I guess the old descriptions of the afterlife have become obsolete. We have ordained the heaven of hosannas described by Dante and Milton as stodgy and dull. And the tunnel of light is so 20th century. So what do we have now? For Seb Doubinsky, the afterlife sounds depressingly like our own present existence. We still have day jobs and still have to obey particular afterlife rules lest we damage the karmic balance. That means no prank phone calls to the previous world as a couple afterlife anarchists are learning the hard way. Immediate Reincarnation seems to be one dreaded punishment which at least tells us that the afterlife is a little bit better than where we are now. it is a parallel reality in the multiverse that is only open to the deceased...until now. That may sound a bit mundane but it is still entrenched with a karmic thread that keeps everything together...until now.

In Omega Gray Professor Todd Bailer has entered The Land of the Dead by the use of a shaman's mixture of hallucinogens. At first he is skeptical and believes his journey is no more than an hallucination. But when it is followed by an accident resulting in a near death experience, he becomes convinced that the Land of The Dead is a real place. When he publishes his finding, it is met by ridicule by the scientific community and he is ostracized regulating him to the internet fringes and the true believers. That is until a very wealthy man takes an interest in the idea that one can actually go to this afterlife while alive. The reason? Greed and location, location, location. Yet this venture may lead to the destruction of the entire universe and then some.

This is the first of Doubinsky's novels that I read that is not set in the author's own parallel universe of Viborg City yet it has many of the same themes going on. Omega Gray reads more traditionally, although I miss the intermittent poetry of White City, and is lighter in tone. Omega Gray is quite humorous in its own way and could be called a satire, making light of one's own greed and the very human stubbornness in keeping our old ways and values even when faced with a different reality. Bailer has sort of a spirit guide in the nature of Joe M., who is tasked with keeping law and order in the afterlife, a world he doesn't understand all that much himself. It is an amusing conceit . However if the author's speculation of the here and after is anywhere to being the truth, I can understand why Milton threw in the hosannas and angels.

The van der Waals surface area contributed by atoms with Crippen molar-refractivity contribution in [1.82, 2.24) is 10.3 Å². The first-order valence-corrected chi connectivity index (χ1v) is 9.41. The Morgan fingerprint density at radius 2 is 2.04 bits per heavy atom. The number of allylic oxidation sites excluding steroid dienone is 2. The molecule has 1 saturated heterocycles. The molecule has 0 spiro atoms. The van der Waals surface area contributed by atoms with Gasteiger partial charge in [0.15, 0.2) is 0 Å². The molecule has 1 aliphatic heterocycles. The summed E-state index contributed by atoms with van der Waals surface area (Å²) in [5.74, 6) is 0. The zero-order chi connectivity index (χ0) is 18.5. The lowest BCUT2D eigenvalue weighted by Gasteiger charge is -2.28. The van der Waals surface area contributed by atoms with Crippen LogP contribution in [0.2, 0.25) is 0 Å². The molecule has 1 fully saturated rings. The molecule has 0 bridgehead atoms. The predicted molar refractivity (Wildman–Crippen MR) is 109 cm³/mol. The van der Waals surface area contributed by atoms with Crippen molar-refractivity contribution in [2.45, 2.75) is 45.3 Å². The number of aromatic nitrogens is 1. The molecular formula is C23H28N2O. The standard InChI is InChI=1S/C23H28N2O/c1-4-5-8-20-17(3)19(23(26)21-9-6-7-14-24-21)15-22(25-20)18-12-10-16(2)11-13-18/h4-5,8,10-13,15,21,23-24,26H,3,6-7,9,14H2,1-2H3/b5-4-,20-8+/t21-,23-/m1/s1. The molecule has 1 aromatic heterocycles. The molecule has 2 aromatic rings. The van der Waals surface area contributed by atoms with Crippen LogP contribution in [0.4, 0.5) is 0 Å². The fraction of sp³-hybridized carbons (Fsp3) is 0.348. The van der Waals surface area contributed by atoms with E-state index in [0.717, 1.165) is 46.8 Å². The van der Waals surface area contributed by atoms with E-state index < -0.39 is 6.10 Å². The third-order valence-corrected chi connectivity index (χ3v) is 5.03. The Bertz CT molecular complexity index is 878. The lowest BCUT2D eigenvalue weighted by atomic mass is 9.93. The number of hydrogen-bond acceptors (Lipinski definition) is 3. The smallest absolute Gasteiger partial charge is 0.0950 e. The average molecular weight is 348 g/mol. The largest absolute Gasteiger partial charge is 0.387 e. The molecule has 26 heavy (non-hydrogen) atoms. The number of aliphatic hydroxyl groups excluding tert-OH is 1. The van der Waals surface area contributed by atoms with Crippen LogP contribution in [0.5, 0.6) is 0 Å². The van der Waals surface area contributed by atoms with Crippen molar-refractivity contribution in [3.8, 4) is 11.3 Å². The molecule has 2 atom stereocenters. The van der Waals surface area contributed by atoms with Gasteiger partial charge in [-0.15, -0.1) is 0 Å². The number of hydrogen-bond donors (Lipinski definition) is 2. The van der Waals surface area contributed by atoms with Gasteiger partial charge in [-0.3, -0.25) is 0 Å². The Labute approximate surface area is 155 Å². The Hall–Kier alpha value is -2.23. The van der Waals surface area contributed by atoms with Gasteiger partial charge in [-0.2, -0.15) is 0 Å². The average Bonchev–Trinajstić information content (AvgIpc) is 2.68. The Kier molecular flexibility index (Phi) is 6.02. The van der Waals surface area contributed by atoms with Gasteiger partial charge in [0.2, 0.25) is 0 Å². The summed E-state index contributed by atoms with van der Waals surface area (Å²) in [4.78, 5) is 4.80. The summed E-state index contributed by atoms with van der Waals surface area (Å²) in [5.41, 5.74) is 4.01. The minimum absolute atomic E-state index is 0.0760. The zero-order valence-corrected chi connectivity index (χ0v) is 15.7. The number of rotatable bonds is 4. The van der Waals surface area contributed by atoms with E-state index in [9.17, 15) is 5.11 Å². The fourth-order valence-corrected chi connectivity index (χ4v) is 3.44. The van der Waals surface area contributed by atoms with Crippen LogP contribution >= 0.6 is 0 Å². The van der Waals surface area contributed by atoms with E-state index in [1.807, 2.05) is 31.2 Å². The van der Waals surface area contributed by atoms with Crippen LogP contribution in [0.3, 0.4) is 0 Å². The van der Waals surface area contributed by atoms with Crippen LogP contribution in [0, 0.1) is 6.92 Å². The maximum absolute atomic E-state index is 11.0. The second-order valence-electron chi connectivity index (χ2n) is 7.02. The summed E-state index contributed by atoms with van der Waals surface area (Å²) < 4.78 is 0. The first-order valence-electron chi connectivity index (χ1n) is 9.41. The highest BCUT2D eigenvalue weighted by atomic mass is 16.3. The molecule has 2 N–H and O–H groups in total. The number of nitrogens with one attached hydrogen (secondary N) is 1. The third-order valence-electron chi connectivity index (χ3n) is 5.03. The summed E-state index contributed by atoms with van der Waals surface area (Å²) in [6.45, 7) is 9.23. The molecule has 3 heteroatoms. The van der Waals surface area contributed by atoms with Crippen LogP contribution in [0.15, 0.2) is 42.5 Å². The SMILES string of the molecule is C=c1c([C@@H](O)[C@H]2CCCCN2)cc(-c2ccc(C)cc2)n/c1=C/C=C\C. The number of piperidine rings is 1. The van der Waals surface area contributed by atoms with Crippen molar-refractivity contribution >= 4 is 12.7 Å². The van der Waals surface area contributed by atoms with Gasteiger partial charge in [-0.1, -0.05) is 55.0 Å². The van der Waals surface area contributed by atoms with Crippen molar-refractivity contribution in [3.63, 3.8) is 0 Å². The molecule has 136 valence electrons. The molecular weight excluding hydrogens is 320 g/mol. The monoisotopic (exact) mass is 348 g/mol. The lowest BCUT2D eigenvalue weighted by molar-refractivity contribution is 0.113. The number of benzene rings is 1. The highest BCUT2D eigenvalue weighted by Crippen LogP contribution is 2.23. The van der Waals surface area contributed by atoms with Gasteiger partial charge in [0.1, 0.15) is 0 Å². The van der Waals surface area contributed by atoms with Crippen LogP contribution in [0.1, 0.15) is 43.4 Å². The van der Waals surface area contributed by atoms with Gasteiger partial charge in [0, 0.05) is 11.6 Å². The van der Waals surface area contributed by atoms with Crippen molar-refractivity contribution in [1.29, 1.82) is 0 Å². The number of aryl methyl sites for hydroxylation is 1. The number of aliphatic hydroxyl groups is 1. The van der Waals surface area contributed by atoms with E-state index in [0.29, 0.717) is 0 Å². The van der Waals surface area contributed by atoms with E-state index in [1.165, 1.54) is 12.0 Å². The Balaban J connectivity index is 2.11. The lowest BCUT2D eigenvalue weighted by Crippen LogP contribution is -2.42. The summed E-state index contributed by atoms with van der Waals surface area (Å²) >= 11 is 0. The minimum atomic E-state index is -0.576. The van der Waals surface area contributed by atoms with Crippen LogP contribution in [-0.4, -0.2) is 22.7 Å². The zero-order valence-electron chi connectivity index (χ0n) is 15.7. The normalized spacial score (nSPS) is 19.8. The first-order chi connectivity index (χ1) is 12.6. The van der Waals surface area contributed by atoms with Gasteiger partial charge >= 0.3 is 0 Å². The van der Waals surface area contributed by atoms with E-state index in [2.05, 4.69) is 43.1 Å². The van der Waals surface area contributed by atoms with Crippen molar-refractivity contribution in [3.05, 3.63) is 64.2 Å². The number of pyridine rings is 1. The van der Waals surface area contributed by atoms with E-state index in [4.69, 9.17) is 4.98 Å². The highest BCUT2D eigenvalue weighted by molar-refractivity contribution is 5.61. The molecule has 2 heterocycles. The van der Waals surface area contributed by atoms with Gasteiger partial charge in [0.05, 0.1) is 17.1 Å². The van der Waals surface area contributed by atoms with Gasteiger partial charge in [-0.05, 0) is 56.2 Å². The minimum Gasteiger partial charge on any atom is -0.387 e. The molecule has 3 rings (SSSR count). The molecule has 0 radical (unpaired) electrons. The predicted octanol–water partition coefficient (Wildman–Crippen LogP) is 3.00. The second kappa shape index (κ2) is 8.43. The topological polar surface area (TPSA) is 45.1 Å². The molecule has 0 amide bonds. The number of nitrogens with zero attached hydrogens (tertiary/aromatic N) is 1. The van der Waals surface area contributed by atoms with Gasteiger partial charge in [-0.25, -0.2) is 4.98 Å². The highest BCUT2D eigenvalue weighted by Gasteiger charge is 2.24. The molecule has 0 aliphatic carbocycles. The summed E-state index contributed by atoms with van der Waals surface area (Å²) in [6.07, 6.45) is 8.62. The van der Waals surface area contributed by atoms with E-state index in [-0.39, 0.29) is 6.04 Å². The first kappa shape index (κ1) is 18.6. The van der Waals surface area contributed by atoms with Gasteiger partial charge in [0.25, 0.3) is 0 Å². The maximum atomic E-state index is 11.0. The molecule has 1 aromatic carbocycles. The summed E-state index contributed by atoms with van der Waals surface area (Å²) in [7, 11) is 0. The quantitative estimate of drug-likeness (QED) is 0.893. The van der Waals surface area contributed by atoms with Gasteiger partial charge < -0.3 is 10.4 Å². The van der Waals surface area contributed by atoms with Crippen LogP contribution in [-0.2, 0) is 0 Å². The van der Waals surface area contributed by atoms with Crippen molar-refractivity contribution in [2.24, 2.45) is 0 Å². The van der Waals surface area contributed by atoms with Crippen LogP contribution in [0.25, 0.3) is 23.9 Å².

Doubinsky continues to be one of the more interesting speculative fiction writer out there. There remains a strong Phillip K Dick influence yet I sense I am sensing some of the social satire of Robert Sheckley seeping through in a droll and dryer Doubinsky version. Omega Gray would be a good introduction to this writer and well worth the effort to find and read.

Sunday, April 10, 2016

Out in the woods...

What They Find in the Woods

By Gary Fry

Publisher: Dark Minds Press 

Pub. date: March 7, 2016

Rating: 3 & 1/2 out of 5 stars


 I am tempted to call Gary Fry a "throwback" to a more traditional, introspective style of horror writer. It is loosely in the style of Blackwood, Machen and especially Ramsey Campbell that pulls you in with its atmosphere and innuendo rather than bludgeoning you over the head with scares and gore. That doesn't mean it doesn't scare you. It just means the scares creep up on you, and maybe long after the last word is read.

In What They Find in the Woods. Professor of Psychology Matthew Cole is supervising the research project of a young female student, Chloe Linton. She has chosen to explore a local legend about Donald Deere, a warlock from the 16th century that could seduce and conquer any woman he wanted. The tale goes on to say that he still lives in the local woods.. Chloe's project is supposed to be on the psychological aspects of the legend as it still affects the residents of the area yet Professor Cole starts to suspect his pupil really believes the legend is true. Add to that, the problem that Professor Coles' usually solid academic demeanor is being overshadowed by his attraction to his beautiful student.